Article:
Façade Collapsing? Russian Parliamentary Elections in Perspective
|Open seminar - registration required|
Tue 4.12.2007 at 14:00-14:00
At the time of the seminar, Russia was preparing for both legislative and presidential elections but the choices seemed to have been already made. The FIIA seminar series "Choices made: Russia the rest will have to deal with" examined the characteristics of this emerging system which calls for competitiveness in the economic field while rooting out competition in the political sphere.
Summary of the Seminar
On December 4th, the Finnish Institute of International Affair organised first of its four follow-up seminars on the Russian elections at the Finnish Parliament. Dr Sinikukka Saari was the main speaker of the seminar, the Under-Secretary of State Markus Lyra gave a comment speech and the event was chaired by Dr Arkady Moshes.
Dr Arkady Moshes opened the event by stating that no major changes will be seen in Russia after the March presidential elections. He continued to argue that Russia has already made its choices and the current political structures will remain intact. President Vladimir Putin is at the centre of the Russian political system and nothing can be decided or implemented without his approval. It is clear that Mr Putin will remain in power after March even if we do not know in what way.
At the beginning of Mr Putin’s tenure Russia was a weak state. There was neither vertical of power, nor was there any democracy in place. However, Dr Moshes, argued that the political institutions worked. Currently, the situation has changed totally. Dr Moshes stated that these Duma elections marked the end of façade democracy and there should no positive moods about Russia, but it is time to take a look at the reality.
On the December 2nd elections, four different parties passed the seven percent threshold to gain seats in the State Duma. These parties are United Russia with outstanding majority of the votes, A Just Russia, Liberal Democratic Party of Russia and the Communist Party of Russian Federation, which is, in fact, the only opposition party. There are neither liberal democratic parties represented in the Duma nor are there any independent representatives.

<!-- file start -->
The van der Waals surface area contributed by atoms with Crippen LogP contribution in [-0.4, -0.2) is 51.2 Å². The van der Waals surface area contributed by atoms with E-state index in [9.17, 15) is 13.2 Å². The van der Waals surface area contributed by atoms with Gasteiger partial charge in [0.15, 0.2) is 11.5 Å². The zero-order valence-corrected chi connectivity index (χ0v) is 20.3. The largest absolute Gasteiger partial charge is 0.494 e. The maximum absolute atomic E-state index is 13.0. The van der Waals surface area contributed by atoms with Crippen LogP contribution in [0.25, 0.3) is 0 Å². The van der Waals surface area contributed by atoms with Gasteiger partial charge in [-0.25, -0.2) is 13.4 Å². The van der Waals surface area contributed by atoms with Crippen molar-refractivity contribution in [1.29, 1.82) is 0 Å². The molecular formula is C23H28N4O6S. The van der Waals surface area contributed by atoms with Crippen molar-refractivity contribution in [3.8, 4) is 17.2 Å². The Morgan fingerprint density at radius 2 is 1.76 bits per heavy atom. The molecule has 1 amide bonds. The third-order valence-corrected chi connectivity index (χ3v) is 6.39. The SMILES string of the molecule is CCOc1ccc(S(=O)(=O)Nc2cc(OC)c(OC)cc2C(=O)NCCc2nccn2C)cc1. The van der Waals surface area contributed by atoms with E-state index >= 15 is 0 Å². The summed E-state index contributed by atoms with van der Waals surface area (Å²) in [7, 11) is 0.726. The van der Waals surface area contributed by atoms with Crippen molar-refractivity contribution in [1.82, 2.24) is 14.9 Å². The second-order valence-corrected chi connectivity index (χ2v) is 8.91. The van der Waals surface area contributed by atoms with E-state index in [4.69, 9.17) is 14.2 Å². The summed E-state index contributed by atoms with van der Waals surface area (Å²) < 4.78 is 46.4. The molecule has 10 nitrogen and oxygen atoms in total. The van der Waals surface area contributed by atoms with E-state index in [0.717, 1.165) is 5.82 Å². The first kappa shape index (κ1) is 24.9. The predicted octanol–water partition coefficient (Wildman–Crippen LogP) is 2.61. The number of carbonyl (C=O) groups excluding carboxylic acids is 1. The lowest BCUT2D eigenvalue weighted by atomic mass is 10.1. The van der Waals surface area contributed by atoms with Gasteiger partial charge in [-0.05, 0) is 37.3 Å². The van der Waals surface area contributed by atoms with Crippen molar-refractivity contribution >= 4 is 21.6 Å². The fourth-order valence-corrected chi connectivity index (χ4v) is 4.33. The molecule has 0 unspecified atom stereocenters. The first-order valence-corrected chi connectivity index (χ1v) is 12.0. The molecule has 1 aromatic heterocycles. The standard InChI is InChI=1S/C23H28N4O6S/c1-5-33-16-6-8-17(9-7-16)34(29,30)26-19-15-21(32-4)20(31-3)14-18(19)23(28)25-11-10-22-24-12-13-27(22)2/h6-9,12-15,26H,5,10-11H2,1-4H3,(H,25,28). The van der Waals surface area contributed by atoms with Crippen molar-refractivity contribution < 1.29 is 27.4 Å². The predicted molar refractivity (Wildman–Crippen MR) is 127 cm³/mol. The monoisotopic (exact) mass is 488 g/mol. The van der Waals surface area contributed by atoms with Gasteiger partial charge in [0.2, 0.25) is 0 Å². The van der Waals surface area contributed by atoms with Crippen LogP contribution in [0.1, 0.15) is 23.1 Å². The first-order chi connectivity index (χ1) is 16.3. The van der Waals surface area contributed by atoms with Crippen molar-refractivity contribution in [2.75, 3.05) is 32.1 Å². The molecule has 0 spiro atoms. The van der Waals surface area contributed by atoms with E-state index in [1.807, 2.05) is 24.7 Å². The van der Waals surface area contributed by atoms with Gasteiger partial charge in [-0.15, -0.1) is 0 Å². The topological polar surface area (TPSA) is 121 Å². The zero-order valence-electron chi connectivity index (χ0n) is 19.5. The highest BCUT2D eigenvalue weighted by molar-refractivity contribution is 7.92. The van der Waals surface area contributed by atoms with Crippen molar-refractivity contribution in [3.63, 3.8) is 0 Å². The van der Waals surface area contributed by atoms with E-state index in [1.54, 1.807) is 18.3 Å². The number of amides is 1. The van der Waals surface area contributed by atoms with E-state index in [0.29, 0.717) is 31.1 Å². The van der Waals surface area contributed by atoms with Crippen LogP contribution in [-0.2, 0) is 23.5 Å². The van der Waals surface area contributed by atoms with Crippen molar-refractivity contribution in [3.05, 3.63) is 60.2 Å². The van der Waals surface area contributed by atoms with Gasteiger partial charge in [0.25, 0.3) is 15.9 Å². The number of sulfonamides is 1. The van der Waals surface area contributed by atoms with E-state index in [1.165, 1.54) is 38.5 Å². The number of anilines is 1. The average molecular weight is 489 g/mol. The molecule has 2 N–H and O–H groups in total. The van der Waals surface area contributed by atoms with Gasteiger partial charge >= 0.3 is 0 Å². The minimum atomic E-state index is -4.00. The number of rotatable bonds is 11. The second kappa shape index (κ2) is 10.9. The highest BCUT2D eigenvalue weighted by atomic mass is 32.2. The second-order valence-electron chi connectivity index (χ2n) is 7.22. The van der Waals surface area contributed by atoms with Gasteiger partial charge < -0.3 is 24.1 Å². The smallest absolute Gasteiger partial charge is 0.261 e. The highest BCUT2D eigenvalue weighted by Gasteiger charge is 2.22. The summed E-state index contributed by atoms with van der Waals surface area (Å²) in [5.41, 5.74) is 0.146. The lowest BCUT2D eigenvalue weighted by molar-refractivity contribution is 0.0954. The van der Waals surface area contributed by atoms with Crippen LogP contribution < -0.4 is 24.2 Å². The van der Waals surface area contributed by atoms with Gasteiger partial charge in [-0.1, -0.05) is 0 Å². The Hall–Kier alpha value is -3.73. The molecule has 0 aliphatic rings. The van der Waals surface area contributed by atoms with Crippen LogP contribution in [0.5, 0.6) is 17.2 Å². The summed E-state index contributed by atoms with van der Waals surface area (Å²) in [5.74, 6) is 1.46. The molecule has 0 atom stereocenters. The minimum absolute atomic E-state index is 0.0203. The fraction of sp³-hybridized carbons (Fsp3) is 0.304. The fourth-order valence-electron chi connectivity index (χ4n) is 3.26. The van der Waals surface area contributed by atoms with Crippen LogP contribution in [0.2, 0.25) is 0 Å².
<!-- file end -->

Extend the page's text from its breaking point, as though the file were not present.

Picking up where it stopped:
Dr Sinikukka Saari started her presentation by mentioning that it has often been suggested that there is not much to say about the Russian Duma elections, as it has all been so predictable. However, she challenged this view and attempt to put the elections in a larger perspective in order to start an analytical debate about Russia. According to Dr Saari, three arguments can be made. Firstly, the Duma elections can be seen as wider symptom of non-democratic political system. Secondly, the current system in Russia has been institutionalized and very hard to change from outside or from within. Finally, this political system is not stable in the long run.
Popularity does not equal democracy
Dr Saari suggested that the European Union should be realistic, open and honest in its assessment of the Russian political developments. Moreover, the EU should be firm, consistent and coherent in its cooperation with Russia. The EU should emphasize contact between the Russian and the Western European people. Also, the EU should refrain from empty rhetoric and attempt to find consensus amongst the EU states.
No changes in policies
Question on Leadership
Party system under changes